We collaborate closely with our suppliers across the entire supply chain. This engagement helps us bring the best thinking to the table, benefiting both our business and our brands.
With members from over 20 leading global suppliers, our Supplier Sustainability Board guides the development of supplier-related sustainability activities and goals.
Implementing a New Supplier Scorecard
In 2010, P&G issued its first environmental sustainability supplier scorecard. The scorecard relies on accepted worldwide measurement standards and sound science, including protocols from the World Resources Institute, the World Business Council for Sustainable Development and the Carbon Disclosure Project. P&G's goal in deploying the scorecard is to improve supply chain collaboration around environmental issues, and encourage the sharing of ideas and capabilities to deliver more sustainable products and services for our consumers.
Year-one results showed that the scorecard was relevant across the wide range of industries our suppliers represent. Most suppliers were able to report on the majority of metrics we requested. The scorecard also proved to be an effective way to generate sustainable innovation ideas from our suppliers, 38% of whom submitted ideas in the first year.
In 2011 we issued a revised scorecard, incorporating supplier feedback from the prior year’s process. Unlike the first year, when the scorecard was not mandatory to complete, the 2011 scorecard factors into a supplier’s rating and will affect its ability to do more business with P&G. Details on this open-source tool can be found at www.pgsupplier.com.
As part of our effort to create an initiative that can have far reaching cross-industry impact, P&G suppliers are also encouraged to use the scorecard within their own supply chains. We hope this endeavor will inspire a new industry standard. The scorecard is “open code” for use by any organization to help promote a working discussion and determine common supply chain evaluation processes across all industries.
Supplier Diversity Program
Our consumers, customers, and suppliers become more diverse every day. As a result, our success depends on an ability to understand their changing needs and work effectively with customers and suppliers around the world. Supplier Diversity is one important way we achieve our goal of touching lives and improving life.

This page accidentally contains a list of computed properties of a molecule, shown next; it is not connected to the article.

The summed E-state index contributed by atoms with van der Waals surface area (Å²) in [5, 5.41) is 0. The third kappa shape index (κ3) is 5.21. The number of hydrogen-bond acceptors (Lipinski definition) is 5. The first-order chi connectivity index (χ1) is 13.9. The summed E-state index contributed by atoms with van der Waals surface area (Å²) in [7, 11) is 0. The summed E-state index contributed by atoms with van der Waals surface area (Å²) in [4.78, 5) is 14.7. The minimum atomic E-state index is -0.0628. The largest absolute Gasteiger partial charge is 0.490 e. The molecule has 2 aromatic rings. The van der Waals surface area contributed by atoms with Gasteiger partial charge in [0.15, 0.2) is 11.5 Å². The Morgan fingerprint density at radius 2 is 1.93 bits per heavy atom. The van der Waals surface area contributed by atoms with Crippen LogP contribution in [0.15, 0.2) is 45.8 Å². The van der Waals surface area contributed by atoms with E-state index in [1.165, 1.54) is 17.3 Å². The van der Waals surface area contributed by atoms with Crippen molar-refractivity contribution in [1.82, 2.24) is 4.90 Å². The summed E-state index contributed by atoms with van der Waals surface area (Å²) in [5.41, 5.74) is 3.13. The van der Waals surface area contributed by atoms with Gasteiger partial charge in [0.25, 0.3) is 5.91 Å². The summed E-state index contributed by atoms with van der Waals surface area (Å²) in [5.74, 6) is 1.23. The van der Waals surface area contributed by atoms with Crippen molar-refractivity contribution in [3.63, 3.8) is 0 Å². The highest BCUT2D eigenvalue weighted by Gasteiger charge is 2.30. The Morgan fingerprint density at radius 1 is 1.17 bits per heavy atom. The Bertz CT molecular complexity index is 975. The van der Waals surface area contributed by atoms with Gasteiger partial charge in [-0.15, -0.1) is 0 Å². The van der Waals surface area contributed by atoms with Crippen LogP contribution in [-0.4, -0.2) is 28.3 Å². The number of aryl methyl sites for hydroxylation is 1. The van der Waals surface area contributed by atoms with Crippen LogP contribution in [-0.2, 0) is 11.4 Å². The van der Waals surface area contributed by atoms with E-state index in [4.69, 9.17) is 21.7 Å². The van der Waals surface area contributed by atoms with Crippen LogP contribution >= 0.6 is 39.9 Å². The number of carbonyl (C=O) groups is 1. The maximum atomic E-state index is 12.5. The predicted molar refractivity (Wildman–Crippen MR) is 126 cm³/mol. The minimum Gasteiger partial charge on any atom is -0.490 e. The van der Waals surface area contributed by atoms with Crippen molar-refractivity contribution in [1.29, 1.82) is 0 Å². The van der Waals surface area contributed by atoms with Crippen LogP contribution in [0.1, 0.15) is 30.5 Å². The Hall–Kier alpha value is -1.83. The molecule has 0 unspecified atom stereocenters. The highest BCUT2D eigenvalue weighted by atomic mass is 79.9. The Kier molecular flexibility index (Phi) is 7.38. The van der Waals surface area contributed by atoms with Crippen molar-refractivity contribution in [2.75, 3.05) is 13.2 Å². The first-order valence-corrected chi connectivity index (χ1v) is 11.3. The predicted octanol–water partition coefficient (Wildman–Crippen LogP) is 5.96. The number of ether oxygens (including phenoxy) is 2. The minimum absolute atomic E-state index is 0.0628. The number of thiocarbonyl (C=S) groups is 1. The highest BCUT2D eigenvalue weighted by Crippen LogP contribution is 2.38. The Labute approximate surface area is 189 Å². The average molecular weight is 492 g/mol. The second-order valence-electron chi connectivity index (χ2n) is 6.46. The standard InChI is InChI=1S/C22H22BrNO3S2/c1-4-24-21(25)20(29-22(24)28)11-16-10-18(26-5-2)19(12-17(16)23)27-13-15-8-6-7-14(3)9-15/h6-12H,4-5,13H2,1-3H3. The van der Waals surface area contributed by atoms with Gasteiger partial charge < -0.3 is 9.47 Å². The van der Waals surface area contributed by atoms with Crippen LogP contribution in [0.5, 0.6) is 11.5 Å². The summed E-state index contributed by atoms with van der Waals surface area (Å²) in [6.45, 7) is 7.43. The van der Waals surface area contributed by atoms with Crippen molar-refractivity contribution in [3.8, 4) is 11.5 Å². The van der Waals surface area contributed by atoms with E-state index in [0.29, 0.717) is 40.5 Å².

In 1972, P&G established a program to identify and work with minority-owned businesses in the United States. Today, the Supplier Diversity Initiative constitutes a fundamental business strategy to identify and work with minority- and women-owned businesses.
Sustainability Guidelines for Supplier Relations
The foundation of our Sustainability Guidelines for Supplier Relations is our Statement of Purpose, Values and Principles. We operate within the spirit and letter of the law and maintain high ethical standards wherever we conduct business. We will actively seek business relationships with suppliers who share our values and promote the application of these high standards among those with whom they do business.
Summary of our supplier guidelines:
- We expect our suppliers to comply with all applicable laws of their country, including laws relating to employment, discrimination, environment, and health and safety. Suppliers who knowingly violate laws or have repeated problems conforming to them will not receive our business.
- Commercial bribery is illegal and subject to criminal penalties in many countries, including the United States. Any personal payment or bribe to individuals employed by P&G’s customers or suppliers—or receipt of a bribe or personal payment by P&G employees—is strictly prohibited. Even in locations where such activity may not, technically speaking, be illegal, it is absolutely prohibited by Company policy.